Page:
Length of Stay in the Emergency Department and Occurrence of Delirium in Older Medical Patients.
J Am Geriatr Soc. 2016 May 10;
Authors: Bo M, Bonetto M, Bottignole G, Porrino P, Coppo E, Tibaldi M, Ceci G, Raspo S, Cappa G, Bellelli G
OBJECTIVES: To determine whether emergency department (ED) length of stay before ward admission is associated with incident delirium in older adults.
DESIGN: Prospective cohort study.
PARTICIPANTS: Individuals aged 75 and older with delirium at ED entry, coma, aphasia, stroke, language barrier, psychiatric disorder, or alcohol abuse (N = 330).
MEASUREMENTS: On ED admission, individuals underwent standardized evaluation of comorbidity (Cumulative Illness Rating Scale), cognitive impairment (Short Portable Mental Status Questionnaire), functional independence (activities of daily living, instrumental activities of daily living), pain (Numeric Rating Scale), and acute clinical conditions (Acute Physiology and Chronic Health Evaluation II). During the first 3 days after ward admission, the presence of delirium (defined as ≥1 delirium episodes within 72 hours) was assessed daily using a rapid assessment for delirium (4AT scale). ED length of stay was calculated as the time (hours) between ED registration and when the person left the ED.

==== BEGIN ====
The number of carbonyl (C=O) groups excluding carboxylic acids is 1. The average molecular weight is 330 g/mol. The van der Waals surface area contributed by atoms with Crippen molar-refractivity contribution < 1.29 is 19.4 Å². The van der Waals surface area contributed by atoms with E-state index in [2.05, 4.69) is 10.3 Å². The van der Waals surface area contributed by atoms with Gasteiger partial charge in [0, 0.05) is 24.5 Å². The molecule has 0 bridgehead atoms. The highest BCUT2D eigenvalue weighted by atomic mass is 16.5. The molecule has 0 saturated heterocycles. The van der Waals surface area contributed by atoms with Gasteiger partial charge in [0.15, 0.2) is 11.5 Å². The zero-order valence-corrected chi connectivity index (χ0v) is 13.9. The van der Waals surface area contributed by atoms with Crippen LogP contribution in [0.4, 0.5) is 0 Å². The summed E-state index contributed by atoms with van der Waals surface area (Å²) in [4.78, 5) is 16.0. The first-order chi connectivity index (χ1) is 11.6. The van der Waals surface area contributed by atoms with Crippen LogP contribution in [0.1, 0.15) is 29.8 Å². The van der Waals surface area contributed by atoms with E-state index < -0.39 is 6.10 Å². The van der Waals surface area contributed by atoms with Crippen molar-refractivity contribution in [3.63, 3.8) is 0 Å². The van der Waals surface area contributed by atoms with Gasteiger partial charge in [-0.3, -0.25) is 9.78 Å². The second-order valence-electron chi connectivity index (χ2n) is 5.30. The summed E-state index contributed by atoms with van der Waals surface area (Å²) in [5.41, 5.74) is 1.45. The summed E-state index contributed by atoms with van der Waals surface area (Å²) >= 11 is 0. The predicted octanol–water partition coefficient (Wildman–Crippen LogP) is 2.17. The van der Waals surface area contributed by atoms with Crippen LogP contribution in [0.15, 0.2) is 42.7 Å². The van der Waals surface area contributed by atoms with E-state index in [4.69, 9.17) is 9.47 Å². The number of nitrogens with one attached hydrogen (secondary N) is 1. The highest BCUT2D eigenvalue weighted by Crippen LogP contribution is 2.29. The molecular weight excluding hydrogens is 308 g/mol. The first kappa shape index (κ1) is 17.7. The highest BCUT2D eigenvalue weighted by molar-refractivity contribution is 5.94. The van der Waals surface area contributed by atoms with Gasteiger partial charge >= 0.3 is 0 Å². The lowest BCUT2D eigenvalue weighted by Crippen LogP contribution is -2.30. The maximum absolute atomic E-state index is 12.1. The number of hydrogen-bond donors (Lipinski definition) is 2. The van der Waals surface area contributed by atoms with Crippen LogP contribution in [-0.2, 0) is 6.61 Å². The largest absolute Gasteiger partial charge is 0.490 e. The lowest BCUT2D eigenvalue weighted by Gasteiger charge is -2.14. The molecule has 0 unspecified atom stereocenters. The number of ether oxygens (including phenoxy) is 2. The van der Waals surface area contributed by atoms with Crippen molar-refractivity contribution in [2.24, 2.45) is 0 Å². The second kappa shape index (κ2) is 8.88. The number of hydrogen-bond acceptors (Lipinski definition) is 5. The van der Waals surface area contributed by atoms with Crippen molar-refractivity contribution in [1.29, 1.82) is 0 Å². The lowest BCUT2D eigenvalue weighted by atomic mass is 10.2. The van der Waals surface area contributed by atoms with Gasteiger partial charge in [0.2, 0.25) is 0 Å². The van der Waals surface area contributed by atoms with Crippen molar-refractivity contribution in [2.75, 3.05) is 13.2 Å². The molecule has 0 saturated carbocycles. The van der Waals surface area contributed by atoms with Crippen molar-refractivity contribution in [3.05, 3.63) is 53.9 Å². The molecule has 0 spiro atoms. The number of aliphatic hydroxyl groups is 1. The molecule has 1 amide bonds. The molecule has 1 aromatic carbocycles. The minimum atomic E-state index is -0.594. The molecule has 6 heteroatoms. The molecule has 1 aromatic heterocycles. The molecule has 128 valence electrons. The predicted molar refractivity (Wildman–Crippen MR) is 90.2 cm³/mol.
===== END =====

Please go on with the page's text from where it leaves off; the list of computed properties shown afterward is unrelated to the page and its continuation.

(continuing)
RESULTS: ED length of stay longer than 10 hours (odds ratio (OR) = 2.23, 95% confidence interval (CI) = 1.13-4.41), moderate to severe cognitive impairment (OR = 5.47, 95% CI = 2.76-10.85), and older age (OR = 1.07, 95% CI = 1.01-1.13) were associated with delirium onset.
CONCLUSION: ED length of stay longer than 10 hours was associated with greater risk of delirium in hospitalized older adults, after adjusting for age and cognitive impairment.
PMID: 27160482 [PubMed - as supplied by publisher]